Staphylococcus aureus --- bacteriophage --- phage therapy --- vB_SauM-fRuSau02 --- Twortlikevirus --- antibiotic --- antimicrobial resistance --- magistral preparation --- compounding pharmacy --- phage therapy --- regulatory framework --- personalized medicine --- bacteriophage --- phage --- horizontal gene transfer --- co-evolution --- phage therapy --- industrial phage application --- antimicrobial resistance (AMR) --- Germany --- pH stability --- phage-host interactions --- genomics --- antibiotic-resistance --- phage preparation --- lysins --- biofilms --- typhoid fever --- Salmonella Typhi --- extended-spectrum beta lactamases (ESBL) --- Democratic Republic of the Congo --- bacteriophages --- MALDI-MS --- Staphylococcus --- bacteriophages --- phage therapy --- Kayvirus --- Viral proteins --- bacteriophage --- therapy --- phage therapy --- bacterial disease --- infection --- target selection --- Bacteriophage --- phage therapy --- resistance --- adaptation --- prophage --- production --- regulation --- phage therapy --- viral genomes --- best practices --- IND --- high-throughput sequencing --- bacteriophages --- phages --- food safety --- foodborne illness --- phage therapy --- history of science --- science communication --- bacteriophage --- phage therapy --- sustainable agriculture --- zoonosis --- antibiotic resistance --- phage therapy --- experimental therapy --- phage cocktails --- anti-phage antibodies --- prophage --- immunomodulation --- phage therapy --- evolution --- bacterial resistance --- virulence --- Listeria ivanovii --- bacteriophages --- alginate --- production --- disinfection --- phagodisinfection --- virus–host interactions --- bacteriophage efficacy --- gastrointestinal tract --- phage therapy --- bacteriophage --- phage therapy --- antimicrobial resistance --- antibiotic --- global health --- developing countries --- infectious disease --- bacteriophage --- phage --- phage therapy --- phage-resistance --- phage therapy --- bacterial infection --- capsule depolymerase --- antibiotic --- animal model --- bacterial resistance --- bacteriophage --- immunology --- innate immunity --- adaptive immunity --- human host --- phage-human host interaction --- bacterial infection --- antibiotic resistance --- bacteriophage --- antibiotic therapy --- phage therapy --- cases report --- abortive infection --- prophage --- adsorption --- Enterococcus --- rhamnopolysaccharide --- bacteriophage --- phage therapy --- Staphylococcus aureus --- biofilm --- antimicrobial --- frequency of resistance --- phage sensitivity --- resistance management --- nontraditional antibacterial --- bacteriophages --- phage therapy --- antibiotic resistance --- Pseudomonas aeruginosa --- Escherichia coli --- Staphylococcus aureus --- Brussels --- Belgium --- phage biocontrol --- patent landscape --- crop production --- bacteriophage --- phage therapy --- multidrug-resistant bacteria --- antimicrobial resistance --- bacteriophage therapy --- compassionate use --- antibiotic resistance --- phage therapy --- PTMP --- ATMP --- regulatory framework --- pharmaceutical paradigm shift --- clinical trial --- magistral formula --- personalized medicine --- phage therapy --- E. faecalis --- OrthoMCL --- antimicrobial resistance --- capsule --- Galleria mellonella --- Klebsiella pneumoniae --- phage therapy --- n/a --- antimicrobial resistance --- bacteriophage --- personalised medicines --- phage therapy --- pharmaceutical legislation --- regulatory framework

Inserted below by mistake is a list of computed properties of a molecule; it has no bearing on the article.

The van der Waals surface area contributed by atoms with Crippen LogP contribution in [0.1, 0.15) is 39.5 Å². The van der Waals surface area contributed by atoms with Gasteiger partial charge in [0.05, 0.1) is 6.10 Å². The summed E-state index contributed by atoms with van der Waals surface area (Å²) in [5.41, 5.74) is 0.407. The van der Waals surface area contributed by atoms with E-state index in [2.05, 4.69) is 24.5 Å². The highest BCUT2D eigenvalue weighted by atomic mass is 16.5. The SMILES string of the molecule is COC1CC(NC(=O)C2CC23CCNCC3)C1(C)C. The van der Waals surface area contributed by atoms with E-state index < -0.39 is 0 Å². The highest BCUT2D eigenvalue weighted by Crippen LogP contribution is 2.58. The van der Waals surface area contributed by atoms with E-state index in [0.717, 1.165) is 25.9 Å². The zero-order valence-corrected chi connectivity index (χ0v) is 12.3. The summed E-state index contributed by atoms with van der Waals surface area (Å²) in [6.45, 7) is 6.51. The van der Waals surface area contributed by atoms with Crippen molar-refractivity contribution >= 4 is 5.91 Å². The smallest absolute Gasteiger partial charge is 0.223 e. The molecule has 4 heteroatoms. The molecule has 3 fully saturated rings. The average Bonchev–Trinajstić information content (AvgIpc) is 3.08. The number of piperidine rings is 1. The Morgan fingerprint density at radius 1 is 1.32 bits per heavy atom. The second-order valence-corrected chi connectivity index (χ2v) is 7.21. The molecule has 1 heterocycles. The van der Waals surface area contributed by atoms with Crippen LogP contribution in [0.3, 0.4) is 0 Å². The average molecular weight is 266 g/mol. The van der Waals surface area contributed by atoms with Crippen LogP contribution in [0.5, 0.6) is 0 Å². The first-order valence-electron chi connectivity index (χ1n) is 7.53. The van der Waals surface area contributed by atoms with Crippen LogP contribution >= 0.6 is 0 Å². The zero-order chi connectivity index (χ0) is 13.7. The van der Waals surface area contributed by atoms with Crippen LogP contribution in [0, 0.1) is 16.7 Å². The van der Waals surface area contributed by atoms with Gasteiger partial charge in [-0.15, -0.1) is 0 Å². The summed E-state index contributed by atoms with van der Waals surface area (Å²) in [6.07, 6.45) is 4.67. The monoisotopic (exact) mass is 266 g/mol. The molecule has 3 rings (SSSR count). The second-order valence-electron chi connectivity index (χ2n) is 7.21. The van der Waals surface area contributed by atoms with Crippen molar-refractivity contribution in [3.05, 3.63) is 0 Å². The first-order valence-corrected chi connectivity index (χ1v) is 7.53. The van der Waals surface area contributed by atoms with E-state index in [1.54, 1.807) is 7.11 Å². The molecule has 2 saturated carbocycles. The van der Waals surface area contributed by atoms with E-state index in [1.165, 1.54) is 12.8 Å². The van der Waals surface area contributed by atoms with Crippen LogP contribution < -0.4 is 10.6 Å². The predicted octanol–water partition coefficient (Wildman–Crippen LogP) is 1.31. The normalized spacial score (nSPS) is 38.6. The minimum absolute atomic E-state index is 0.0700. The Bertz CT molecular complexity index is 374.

Gram-positive phages: From isolation to application